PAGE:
Managing money is difficult enough; the last thing you need is another financial challenge. Unfortunately, scammers and financial opportunists have different ideas about your finances; dishonest fraudsters are always at work devising new strategies to exploit UK consumers.
Financial scams and fraud are on the up, with creative new rip-offs coming to light every day. If money is at stake, you can be sure someone is scheming to take advantage of the situation, for ill-gotten gains. You may not be able to change human nature, but remaining mindful and diligent about financial scams can help protect you from scallywags.
It is thought a substantial share of cybercrime goes unreported – perhaps most. Yet, according to the Economic Crime Directorate, the known cost of UK financial scams and consumer fraud approaches £52 billion annually. That’s a lot of money to account for, under any circumstances, but the impact is particular stark for families without deep cash reserves.
Loans are available online to help with urgent spending needs – even for applicants with a history of bad credit. But avoiding opportunistic scams and financial fraud is the best outcome for families living from payday to payday. Professionals are always on the case, fighting scams and fending off fraud, but it’s up to you to keep your guard up and protect yourself from opportunistic scam artists. FSCS recently warned of several prevalent scams impacting UK investors and consumers.
Boiler Room Schemes
The promise of attractive returns lures thousands of UK investors to boiler room schemes. Unfortunately the hollow scams yield nothing but headaches and big monetary losses; it isn’t uncommon for duped victims to lose thousands – even tens of thousands of pounds. Action Fraud crime prevention center estimates these scams may account for more than £1.7 billion.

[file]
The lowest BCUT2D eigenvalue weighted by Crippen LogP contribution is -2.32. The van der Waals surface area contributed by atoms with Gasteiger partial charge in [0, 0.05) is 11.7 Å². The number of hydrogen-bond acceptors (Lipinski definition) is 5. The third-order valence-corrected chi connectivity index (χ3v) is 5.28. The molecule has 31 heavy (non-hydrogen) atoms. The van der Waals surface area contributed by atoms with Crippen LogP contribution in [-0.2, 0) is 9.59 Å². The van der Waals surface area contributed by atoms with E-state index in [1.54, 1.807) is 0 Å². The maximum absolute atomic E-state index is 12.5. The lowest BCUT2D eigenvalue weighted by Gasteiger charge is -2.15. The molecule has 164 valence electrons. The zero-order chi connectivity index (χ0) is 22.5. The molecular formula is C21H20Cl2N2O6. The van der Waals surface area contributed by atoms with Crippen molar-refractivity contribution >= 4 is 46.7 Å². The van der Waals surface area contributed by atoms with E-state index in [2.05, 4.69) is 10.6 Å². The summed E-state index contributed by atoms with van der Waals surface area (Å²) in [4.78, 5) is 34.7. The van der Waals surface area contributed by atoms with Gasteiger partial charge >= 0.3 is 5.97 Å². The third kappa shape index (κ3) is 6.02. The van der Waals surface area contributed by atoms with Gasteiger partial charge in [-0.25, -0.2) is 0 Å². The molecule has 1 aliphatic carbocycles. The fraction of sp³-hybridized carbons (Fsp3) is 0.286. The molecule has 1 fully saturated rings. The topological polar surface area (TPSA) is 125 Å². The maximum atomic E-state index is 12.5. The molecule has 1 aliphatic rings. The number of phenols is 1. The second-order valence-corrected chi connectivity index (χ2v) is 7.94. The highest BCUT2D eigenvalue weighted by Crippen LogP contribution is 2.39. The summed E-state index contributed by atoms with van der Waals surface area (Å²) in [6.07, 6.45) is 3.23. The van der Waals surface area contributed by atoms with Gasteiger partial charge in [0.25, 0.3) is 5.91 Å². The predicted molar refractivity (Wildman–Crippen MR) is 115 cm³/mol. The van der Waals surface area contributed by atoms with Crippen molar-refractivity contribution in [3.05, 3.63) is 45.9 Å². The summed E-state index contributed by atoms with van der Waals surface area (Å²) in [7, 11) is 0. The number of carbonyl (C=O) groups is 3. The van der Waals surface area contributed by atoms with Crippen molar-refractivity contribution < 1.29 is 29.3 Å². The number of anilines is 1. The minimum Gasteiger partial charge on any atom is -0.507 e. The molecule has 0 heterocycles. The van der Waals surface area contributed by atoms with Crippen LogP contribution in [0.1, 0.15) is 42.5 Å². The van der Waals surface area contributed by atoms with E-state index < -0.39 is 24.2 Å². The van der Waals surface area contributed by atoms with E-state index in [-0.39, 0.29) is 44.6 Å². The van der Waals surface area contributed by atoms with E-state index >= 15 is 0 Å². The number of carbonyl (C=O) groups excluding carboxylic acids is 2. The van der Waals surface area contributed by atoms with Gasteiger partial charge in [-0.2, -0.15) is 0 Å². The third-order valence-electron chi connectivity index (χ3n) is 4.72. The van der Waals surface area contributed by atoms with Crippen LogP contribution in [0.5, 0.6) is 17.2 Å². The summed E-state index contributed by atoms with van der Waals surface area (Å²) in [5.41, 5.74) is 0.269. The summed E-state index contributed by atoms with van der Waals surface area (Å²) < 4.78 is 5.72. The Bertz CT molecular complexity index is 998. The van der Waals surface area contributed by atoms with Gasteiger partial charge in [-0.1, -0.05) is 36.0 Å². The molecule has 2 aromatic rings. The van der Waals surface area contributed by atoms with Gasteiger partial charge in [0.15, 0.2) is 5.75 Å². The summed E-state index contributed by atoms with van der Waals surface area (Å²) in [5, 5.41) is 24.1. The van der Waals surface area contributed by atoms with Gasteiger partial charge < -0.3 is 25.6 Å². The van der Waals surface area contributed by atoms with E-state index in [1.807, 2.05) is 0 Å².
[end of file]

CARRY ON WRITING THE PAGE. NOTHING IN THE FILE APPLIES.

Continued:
The fraud starts innocently enough with an investment opportunity, commonly laid-out by phone. Most offers include an “urgency” feature, pressuring potential victims to act quickly, or lose the opportunity of a lifetime, collecting 40 percent returns. The Financial Conduct Authority doesn’t oversee boiler room schemes, so it can be difficult to recover money you handed over. The best defense against this type of scam is properly vetting firms you plan to patronise – before money changes hands.
The more information a criminal possesses, the higher probability they’ll find a way into your wallet. When scammers want more data, they go “phishing” for the information, typically posing as an official party or institution, in order to gain trusted access to user accounts. You may be asked to click an email link or verify account information.
With the right personal data, fraudsters are able to access banking and credit accounts, wreaking havoc on your financial life. Preventing phishing mishaps boils-down to information security. Your bank and other financial institutions will not solicit sensitive information via email, so contact requesting account information, passwords, and login details does not originate from a legitimate source.
Complementary introductory offers may be too good to be true. Fraudsters frequently use freebies to entice consumers into sharing card numbers and other financial information; a free introductory offer can quickly turn into a nightmare scam.
Though you’re made to believe there’s no charge for an offer, you may actually be authorising an unwanted subscription, resulting in repeat billing. Once you give the thumbs-up on “continuous authorised payments” recurring charges can be deducted from your account without additional consent. It can be hard to severe the agreements, so as a general rule, avoid sharing personal and financial details with anyone offering a free trial, requiring credit information.
Staying on top of your finances is already an ambitious undertaking; financial scams and fraud further complicate the process. Though new scams arise each day, most forms of fraud involve betrayed confidence. To avoid becoming a victim, never furnish trusted financial details to unknown sources – even if a request appears genuine. Instead, contact your bank or credit card company directly, and always report suspicious financial contacts.